Alexander R.A. Anderson, Moffitt Cancer Center & Research Institute, “Steering Cancer Evolution: Harnessing Phenotypic Heterogeneity to Design Better Therapies”

April 4, 2017 @ 11:00 am – 12:00 pm

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“Steering Cancer Evolution: Harnessing Phenotypic Heterogeneity to Design Better Therapies”

Alexander R. A. Anderson, PhD is Co-Director of Integrated Mathematical Oncology (IMO) and senior member of Moffitt Cancer Center, Tampa, Florida. His lab is focused on developing organ specific models of tumor initiation and progression that examine the key role of the micro-environment as a selective force in the growth and evolution of cancer. A common theme of these organ specific models is the importance of understanding normal organ form and function particularly in relation to homeostasis. During the last seven years he has closely collaborated with biologists to develop truly integrated models, this has both changed the way biologists do experiments but also the way in which models are developed. Building models that can generate testable hypothesis and utilizing experimental data to parameterize them is a key component of his research.

Dr. Anderson performed his doctoral work on hybrid mathematical models of nematode movement in heterogeneous environments at the Scottish Crop Research Institute in Dundee, UK. His postdoctoral work was on hybrid models of tumor-induced angiogenesis with Prof. Mark Chaplain at Bath University, UK. He moved back to Dundee in 1996 where he worked for the next 12 years on developing mathematical models of many different aspects of tumor progression and treatment, including anti-angiogenesis, radiotherapy, tumor invasion, evolution of aggressive phenotypes and the role of the micro-environment. He is widely recognized as one of only a handful of mathematical oncologists that develop truly integrative models that directly impact upon biological experimentation. His pioneering work using evolutionary hybrid cellular automata models has led to new insights into the role of the tumor micro-environment in driving tumor progression. Due to his belief in the crucial role of mathematical models in cancer research he moved his group to the Moffitt Cancer Center in 2008 to establish the Integrated Mathematical Oncology department.

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 “Steering Cancer Evolution: Harnessing Phenotypic Heterogeneity to Design Better Therapies”

Heterogeneity in cancer is an observed fact, both genetically and phenotypically. Cell-to-cell variation is seen in all aspects of cancer, from early development to invasion and subsequent metastasis. This heterogeneity is also at the heart of why many cancer treatments fail, as it facilitates the emergence of drug resistance. The complex spatial and temporal process by which tumors initiate, grow and evolve is a major focus of the oncology community and one that requires the integration of multiple disciplines. Tumor heterogeneity at the tissue scale is largely due to ecological variations in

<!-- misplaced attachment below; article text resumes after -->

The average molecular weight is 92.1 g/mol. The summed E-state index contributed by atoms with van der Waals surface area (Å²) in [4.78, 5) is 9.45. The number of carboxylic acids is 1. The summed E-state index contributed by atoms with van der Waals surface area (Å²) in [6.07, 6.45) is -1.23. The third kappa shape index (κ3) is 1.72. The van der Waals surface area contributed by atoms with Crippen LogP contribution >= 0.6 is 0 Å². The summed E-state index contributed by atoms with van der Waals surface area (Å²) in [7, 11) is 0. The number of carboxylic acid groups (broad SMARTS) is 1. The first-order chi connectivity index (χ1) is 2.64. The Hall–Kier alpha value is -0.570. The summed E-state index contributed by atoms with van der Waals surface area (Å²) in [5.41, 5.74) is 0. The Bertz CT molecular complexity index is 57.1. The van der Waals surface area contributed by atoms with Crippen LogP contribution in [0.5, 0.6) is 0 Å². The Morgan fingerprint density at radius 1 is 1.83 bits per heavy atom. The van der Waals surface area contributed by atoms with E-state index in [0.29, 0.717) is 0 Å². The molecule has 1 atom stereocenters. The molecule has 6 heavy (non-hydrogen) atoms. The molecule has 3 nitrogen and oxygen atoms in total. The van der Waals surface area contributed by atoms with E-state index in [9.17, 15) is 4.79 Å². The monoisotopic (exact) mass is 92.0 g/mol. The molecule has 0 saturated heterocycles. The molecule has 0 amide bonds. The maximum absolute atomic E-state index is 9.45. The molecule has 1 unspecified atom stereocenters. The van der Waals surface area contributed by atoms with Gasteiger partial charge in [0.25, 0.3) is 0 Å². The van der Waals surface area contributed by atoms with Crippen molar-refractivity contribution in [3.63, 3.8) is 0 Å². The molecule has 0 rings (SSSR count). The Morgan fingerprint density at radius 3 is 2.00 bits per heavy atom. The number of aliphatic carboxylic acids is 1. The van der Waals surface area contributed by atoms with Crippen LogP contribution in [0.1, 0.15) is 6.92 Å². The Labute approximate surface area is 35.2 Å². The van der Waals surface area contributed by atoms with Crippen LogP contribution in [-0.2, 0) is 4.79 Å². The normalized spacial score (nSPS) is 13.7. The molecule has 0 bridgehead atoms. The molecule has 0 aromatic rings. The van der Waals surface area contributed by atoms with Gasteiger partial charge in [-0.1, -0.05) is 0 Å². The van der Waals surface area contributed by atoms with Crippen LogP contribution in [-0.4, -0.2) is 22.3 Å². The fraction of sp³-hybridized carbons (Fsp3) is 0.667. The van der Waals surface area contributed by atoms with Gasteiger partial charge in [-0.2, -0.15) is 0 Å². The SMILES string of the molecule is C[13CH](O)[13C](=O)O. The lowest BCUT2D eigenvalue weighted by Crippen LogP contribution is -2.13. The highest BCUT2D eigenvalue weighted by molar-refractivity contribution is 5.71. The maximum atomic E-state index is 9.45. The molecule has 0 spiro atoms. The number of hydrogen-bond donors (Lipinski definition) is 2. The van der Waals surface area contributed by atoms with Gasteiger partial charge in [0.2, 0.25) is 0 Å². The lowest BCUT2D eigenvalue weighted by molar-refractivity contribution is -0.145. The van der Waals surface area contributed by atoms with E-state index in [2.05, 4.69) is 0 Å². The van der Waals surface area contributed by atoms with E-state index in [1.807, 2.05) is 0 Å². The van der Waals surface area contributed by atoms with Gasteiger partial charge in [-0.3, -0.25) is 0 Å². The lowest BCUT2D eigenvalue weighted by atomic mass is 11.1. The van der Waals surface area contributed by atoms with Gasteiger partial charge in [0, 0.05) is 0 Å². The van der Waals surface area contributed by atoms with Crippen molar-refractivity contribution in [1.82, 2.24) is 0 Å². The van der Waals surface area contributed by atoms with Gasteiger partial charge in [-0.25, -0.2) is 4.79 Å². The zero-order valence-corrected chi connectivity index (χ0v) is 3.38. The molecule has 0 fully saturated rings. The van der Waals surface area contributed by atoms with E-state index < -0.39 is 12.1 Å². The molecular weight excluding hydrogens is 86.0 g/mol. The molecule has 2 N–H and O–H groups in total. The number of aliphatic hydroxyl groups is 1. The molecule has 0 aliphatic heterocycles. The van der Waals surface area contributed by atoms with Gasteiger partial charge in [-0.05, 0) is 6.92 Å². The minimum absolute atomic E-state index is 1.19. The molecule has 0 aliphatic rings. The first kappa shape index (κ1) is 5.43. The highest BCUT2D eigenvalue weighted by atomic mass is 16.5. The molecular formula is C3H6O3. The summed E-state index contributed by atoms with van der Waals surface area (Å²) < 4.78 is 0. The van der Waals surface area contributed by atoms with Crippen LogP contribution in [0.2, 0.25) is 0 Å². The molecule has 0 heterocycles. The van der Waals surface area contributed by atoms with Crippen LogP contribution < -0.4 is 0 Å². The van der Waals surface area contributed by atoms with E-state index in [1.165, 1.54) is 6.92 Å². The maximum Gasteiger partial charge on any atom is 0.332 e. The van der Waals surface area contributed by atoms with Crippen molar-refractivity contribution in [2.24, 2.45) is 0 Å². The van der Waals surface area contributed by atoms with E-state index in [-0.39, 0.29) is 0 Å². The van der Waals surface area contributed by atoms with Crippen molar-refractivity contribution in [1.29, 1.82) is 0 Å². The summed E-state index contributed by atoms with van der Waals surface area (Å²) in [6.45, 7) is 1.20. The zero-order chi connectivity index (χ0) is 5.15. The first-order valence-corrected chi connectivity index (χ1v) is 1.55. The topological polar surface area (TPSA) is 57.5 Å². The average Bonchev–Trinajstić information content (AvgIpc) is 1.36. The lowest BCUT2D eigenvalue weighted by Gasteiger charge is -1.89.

terms of the tumor habitat driven by spatially heterogeneous vascularity, which is
readily observed on cross sectional imaging. Molecular techniques have 
historically averaged genomic signals from large numbers of cells obtained in a 
single biopsy site, thus smoothing and potentially hiding underlying spatial 
variations. The complex dialogue between tumor cells and
 environment that produces intra- and inter-tumoral heterogeneity is
fundamentally governed by Darwinian dynamics. That is, local micro-
environmental conditions select phenotypic clones that are best adapted to
 survive and proliferate and, conversely, the phenotypic properties of the cells affect the 
environmental properties. While these complex interactions have enormous 
clinical implications because they promote resistance to therapy, the dynamics 
are impossible to fully capture via experimentation alone.

Here we present an integrated theoretical/experimental approach to develop dynamical models of the complex multiscale interactions that manifest as temporal and spatial heterogeneity in cancers and ultimately govern tumor response and resistance to therapy. Specifically, we examine the impact of micro-environmental modulation on cancer evolution both in silico, using a hybrid multiscale mathematical model, and in vivo, using three different spontaneous murine cancers. These models allow the tumor to be steered into a less invasive pathway through the application of small but selective biological force. Our long term goal is explicitly translational as we focus our integrated approach on an emerging cancer treatment paradigm that actively harnesses evolutionary dynamics to improve patient outcomes.

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